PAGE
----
- Children absorb lots of things from traveling to new places, from cultures and languages to foods.
- Traveling with kids can be expensive, but it can also teach them how to budget.
- Families who travel together often say their kids have learned to be more flexible and adaptable.
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Families who travel frequently say there’s much more to vacationing beyond the happy memories.
“Building shared memories is tough to do at home,” she added.
“Today, our children understand that many of the problems they and their friends deal with pale in comparison to the plight of many children around the world,” she said.
Lanin added that they’d learned that if they don’t keep up or if they misplace something en route, they could be responsible for the whole family missing a flight or an excursion.
“I find that the more responsibility I give my kids, the more they will follow through and the more mature they behave,” she said.
Catherine Parker, a mother of three from Austin, Texas, and the founder of Carful of Kids, told Insider that the adaptability her children had learned through travel made them better prepared for the twists and turns of life — something she said had proved especially useful during the pandemic.
“Every time something changed, we were able to roll with it and talk it out,” she said.
Once, they participated in a volunteer program in a state park in Hawaii. “My kids were not happy,” she said — they’d told her, “What kind of vacation is it where we have to work?”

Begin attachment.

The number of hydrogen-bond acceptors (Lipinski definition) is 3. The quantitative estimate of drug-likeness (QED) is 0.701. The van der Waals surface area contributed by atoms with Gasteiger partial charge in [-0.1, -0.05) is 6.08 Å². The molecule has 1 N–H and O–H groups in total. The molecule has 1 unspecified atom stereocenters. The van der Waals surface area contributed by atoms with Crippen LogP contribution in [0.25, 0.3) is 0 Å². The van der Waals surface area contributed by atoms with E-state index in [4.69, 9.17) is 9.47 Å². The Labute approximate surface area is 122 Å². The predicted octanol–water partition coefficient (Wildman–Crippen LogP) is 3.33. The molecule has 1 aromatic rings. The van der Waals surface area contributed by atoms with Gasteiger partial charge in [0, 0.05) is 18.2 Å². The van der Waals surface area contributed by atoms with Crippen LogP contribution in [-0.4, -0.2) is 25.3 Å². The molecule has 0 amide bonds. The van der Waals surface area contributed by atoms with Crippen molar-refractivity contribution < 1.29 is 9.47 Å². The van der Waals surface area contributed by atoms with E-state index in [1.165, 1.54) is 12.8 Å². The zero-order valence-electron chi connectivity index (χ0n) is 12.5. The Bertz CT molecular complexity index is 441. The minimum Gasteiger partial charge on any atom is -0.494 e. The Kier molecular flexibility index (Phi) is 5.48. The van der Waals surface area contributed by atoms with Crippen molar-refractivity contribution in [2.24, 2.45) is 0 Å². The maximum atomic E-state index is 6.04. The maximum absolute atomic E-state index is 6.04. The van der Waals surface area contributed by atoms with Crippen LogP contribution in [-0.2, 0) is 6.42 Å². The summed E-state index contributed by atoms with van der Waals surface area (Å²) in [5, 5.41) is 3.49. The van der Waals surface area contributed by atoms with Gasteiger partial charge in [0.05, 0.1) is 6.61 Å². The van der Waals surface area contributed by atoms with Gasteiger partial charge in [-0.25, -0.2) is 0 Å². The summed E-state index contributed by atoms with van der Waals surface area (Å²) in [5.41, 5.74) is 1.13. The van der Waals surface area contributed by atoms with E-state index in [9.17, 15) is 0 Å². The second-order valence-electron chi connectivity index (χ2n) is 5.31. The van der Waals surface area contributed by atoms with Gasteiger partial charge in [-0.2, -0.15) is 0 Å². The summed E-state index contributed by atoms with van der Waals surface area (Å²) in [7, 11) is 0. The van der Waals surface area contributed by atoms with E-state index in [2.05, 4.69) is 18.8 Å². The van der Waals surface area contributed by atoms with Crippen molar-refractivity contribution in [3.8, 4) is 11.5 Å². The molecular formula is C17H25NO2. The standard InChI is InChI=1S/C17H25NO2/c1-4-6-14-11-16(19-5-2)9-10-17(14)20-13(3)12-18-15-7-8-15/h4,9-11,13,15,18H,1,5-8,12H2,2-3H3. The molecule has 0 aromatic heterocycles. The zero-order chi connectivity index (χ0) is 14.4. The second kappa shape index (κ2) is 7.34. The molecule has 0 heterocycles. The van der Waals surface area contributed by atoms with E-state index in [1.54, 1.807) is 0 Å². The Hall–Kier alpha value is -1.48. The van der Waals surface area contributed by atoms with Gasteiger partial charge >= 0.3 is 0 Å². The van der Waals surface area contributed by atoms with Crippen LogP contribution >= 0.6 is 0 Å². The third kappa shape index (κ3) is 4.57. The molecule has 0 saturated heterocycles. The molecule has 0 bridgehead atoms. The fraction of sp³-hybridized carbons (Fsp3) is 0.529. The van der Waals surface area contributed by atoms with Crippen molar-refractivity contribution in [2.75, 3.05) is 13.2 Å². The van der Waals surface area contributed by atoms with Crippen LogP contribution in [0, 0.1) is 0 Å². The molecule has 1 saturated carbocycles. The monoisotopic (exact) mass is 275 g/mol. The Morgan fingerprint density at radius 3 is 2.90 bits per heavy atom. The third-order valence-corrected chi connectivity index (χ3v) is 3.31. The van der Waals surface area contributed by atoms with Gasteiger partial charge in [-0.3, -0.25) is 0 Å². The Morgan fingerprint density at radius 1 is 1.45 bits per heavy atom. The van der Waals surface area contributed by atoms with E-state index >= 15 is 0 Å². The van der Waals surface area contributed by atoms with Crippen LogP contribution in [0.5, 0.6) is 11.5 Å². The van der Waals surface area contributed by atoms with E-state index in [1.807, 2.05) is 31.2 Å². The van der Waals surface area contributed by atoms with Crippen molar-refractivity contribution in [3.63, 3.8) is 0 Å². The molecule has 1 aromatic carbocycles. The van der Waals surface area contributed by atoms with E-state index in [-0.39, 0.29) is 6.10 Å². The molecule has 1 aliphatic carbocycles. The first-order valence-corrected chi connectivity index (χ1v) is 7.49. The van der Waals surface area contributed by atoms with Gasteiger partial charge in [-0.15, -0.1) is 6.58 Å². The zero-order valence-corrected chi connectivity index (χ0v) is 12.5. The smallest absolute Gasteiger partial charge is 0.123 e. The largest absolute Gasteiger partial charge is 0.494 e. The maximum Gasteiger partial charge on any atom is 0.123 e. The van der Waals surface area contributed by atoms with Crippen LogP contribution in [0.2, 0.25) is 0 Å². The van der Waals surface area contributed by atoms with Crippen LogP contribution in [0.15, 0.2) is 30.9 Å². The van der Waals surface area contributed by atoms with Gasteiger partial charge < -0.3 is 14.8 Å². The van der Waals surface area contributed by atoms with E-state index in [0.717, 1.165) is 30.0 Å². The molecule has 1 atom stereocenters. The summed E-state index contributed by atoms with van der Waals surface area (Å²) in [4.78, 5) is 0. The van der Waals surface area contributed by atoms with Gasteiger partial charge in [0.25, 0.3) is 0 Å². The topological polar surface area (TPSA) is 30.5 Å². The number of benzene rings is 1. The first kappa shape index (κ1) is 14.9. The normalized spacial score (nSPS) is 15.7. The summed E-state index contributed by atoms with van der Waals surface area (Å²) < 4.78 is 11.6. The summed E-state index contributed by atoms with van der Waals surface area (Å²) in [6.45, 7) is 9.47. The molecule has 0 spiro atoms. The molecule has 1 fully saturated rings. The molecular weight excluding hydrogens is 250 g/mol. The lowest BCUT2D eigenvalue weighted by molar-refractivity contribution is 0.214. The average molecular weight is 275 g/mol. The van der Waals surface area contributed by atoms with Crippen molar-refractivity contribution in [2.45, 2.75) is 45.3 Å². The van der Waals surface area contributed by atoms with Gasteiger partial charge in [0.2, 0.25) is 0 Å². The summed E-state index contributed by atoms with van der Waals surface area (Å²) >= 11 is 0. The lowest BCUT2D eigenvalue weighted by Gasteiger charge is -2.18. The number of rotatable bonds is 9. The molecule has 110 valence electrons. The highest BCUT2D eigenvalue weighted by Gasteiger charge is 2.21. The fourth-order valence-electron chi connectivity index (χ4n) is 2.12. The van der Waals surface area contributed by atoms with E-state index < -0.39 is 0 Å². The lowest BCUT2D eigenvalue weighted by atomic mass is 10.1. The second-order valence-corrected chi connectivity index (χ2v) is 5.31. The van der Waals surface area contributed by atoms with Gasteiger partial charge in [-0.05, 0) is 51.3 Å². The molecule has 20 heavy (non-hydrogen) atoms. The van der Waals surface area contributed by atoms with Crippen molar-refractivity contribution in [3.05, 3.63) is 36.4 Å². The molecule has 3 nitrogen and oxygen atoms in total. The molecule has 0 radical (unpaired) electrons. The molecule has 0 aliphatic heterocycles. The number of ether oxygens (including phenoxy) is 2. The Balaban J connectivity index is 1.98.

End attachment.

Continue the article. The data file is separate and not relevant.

But after four hours of “thorns, heat, and bugs,” they were not ready to leave, because they had befriended the locals and learned how much their contributions meant to them, she said.
She told Insider that travel forces people to confront situations and opportunities that they may not face as often in their day-to-day lives.
She said that she gets excited every time she sees her children expand their comfort zone by trying something new and that she’d grown a lot herself through travel.
“I’m cautious and a bit introverted by nature, so I feel proud of myself every time I say yes to a new opportunity or adventure,” she said.
“Before a trip, we always sit down with our kids and talk about places we want to go as a family and our rough travel budget along the way,” Kosman said.
She said that on a recent adventure, her 3-year-old sat on his dad’s surfboard in the ocean for 2 1/2 hours without getting bored while surf instructors worked with the other children. “The instructors couldn’t believe how well behaved he was,” she said. “The world existed pre-technology for centuries, and kids did just fine without it.”